War of the Rebellion: Serial 055 Page 0717 Chapter XLIII. THE CHATTANOOGA-RINGGOLD CAMPAIGN.

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take two 6-pounder guns up to the Craven house and put them in position, which order was obeyed. I also received orders to send my horses back to the park, which I did. I do not remember receiving orders to report to any one, nor did any officer give me orders while I remained there.

On the morning of the 24th ultimo, hearing a scattering musketry fire, I went up to the Craven house for the purpose of ascertaining its meaning. While endeavoring to find out the cause of the firing I perceived our men (Walthall's brigade) falling back in disorder, and very rapidly, the enemy pursuing. My supports having fallen back, and my horses being at the foot of the mountain, I considered it best to march off my men, as there was no possibility of either moving my guns or repulsing the enemy.

Very respectfully, your obedient servant,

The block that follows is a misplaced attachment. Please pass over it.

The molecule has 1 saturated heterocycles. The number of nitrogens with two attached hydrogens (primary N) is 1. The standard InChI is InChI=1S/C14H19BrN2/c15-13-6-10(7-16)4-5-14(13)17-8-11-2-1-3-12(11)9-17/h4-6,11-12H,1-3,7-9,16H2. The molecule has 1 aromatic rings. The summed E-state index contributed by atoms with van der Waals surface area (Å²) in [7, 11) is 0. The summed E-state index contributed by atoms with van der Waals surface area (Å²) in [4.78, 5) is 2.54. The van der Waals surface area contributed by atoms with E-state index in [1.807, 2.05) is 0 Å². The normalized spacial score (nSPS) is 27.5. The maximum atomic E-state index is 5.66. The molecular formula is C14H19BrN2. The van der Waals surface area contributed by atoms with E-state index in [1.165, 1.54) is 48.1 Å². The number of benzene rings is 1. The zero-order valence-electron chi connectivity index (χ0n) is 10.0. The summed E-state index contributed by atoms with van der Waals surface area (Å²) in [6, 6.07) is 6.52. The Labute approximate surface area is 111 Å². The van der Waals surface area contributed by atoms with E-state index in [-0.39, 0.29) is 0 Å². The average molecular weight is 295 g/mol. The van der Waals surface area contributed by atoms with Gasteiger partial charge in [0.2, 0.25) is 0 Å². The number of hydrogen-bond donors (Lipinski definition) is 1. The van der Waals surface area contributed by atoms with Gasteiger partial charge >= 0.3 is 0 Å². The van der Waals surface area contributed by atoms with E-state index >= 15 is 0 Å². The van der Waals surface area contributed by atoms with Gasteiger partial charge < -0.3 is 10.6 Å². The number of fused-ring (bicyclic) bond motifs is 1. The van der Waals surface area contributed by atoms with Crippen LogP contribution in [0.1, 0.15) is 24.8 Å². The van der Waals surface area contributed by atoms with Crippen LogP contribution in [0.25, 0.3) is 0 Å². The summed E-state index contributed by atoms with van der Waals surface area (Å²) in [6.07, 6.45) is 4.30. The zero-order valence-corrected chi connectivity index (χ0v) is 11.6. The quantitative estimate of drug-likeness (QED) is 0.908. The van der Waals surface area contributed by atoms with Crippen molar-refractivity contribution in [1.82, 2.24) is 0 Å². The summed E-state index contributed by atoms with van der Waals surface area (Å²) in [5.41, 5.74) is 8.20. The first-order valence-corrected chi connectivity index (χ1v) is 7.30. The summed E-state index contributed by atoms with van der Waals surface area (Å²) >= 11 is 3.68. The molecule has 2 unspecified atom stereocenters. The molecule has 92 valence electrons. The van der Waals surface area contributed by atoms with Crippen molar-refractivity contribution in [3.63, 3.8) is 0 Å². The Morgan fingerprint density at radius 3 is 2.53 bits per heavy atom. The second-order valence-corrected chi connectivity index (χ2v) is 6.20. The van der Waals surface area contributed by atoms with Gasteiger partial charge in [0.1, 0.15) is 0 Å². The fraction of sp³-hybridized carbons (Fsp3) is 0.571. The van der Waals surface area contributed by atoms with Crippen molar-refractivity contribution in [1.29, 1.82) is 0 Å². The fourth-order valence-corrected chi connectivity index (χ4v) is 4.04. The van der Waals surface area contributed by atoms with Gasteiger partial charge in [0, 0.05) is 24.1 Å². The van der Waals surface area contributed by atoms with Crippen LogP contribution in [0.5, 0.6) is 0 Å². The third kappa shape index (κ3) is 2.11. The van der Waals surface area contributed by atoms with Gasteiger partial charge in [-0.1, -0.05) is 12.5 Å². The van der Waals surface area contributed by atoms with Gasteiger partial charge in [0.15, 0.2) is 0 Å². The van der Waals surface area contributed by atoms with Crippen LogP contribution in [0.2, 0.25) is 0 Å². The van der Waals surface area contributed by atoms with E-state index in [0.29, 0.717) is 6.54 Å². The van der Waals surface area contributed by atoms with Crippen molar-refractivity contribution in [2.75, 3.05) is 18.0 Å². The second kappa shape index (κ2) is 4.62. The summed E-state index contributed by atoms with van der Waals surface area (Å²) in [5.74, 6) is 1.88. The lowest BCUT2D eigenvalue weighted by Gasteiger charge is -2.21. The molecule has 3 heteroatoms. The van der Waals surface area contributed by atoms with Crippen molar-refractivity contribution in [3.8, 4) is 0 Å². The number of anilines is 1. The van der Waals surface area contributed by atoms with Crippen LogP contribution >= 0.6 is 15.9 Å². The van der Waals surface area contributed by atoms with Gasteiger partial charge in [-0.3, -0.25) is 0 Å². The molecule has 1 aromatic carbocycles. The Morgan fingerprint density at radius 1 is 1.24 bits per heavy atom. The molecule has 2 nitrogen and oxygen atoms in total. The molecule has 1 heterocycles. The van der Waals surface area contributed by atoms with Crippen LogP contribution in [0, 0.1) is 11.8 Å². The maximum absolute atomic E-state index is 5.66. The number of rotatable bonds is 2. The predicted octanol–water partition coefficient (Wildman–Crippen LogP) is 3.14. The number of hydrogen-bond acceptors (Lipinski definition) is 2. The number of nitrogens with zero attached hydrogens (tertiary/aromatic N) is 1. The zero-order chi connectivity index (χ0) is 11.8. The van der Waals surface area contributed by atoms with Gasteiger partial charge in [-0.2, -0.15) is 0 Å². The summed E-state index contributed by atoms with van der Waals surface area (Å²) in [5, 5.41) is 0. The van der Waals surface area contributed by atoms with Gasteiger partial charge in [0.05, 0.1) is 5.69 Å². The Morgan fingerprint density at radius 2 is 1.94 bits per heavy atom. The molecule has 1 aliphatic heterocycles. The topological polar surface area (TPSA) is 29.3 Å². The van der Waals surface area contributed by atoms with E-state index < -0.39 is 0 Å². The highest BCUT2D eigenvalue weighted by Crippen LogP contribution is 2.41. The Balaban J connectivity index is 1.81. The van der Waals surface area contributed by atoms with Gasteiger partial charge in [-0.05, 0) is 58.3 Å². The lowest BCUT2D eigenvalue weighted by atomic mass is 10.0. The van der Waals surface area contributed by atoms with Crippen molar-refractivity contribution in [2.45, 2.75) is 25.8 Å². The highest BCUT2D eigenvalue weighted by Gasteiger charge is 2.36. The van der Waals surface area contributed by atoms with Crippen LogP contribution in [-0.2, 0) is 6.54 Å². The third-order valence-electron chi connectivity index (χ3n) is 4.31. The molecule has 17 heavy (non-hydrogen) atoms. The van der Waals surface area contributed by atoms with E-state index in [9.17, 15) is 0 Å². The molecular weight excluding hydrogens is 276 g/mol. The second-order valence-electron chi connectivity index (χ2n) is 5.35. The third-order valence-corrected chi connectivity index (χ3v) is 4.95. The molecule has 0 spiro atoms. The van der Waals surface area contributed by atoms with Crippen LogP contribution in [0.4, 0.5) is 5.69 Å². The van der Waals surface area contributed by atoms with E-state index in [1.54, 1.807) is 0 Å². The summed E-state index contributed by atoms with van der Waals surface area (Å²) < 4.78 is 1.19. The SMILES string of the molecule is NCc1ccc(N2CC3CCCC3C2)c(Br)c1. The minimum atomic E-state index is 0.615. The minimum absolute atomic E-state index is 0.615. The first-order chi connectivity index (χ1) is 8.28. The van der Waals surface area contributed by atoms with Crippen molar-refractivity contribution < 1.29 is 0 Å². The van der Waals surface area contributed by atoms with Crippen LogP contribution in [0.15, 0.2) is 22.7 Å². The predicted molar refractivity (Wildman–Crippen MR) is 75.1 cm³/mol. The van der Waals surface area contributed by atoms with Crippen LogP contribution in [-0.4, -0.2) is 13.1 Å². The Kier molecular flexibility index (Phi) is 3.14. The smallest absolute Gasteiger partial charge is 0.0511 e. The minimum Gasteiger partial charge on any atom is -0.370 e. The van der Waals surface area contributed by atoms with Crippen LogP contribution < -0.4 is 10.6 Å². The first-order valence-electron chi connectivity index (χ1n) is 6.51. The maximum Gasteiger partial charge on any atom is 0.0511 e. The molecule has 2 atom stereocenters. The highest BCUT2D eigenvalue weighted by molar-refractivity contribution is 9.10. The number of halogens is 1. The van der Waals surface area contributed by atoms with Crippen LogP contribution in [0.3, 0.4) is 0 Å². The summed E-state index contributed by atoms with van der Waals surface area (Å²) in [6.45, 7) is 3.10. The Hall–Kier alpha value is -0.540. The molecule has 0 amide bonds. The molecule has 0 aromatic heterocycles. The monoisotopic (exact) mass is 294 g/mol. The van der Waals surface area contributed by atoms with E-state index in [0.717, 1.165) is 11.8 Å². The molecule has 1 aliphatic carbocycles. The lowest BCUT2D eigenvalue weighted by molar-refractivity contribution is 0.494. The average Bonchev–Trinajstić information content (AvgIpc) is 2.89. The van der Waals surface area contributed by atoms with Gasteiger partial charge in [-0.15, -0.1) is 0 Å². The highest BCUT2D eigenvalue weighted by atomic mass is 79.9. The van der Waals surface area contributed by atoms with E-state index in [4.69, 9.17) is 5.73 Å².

Second Lieutenant, Howell's Light Battery.

[Captain G. W. McCAWLEY,]

Assistant Adjutant-General.

Numbers 237.

Report of Major General Carter L. Stevenson, C. S. Army, commanding division and Left Flank, Army of Tennessee.


Near Dalton, January 8, 1864.

General S. COOPER,

Adjt. and Insp. General, C. S. Army, Richmond, Va.:

GENERAL: Seeing in the Richmond journals that General Bragg has submitted his report of the battles of November 24 and 25 to the War Department, I take the liberty of forwarding direct by Lieutenant Patton, aide-de-camp, my report, with those of my subordinate commanders, of the operations of the troops under my command at and near Lookout Mountain on November 24, 1863. Copies of all of the accompanying papers have been forwarded to General Bragg through the headquarters of the Army of Tennessee.

I am, general, respectfully, your obedient servant,





Near Dalton, January 2, 1864.

COLONEL: I have the honor to submit the following report of the operations of the troops of my command west of Chattanooga Creek on November 24, 1863:

On November 12, I was directed to move my division from the position near the tunnel on the East Tennessee and Georgia Railroad, which it had occupied since its return from East Tennessee, to the extreme left of our infantry lines-the top of Lookout Mountain-reporting to Lieutenant-General Hardee.

On November 14, the positions of the troops of his command were assigned by the lieutenant-general. Walker's division, commanded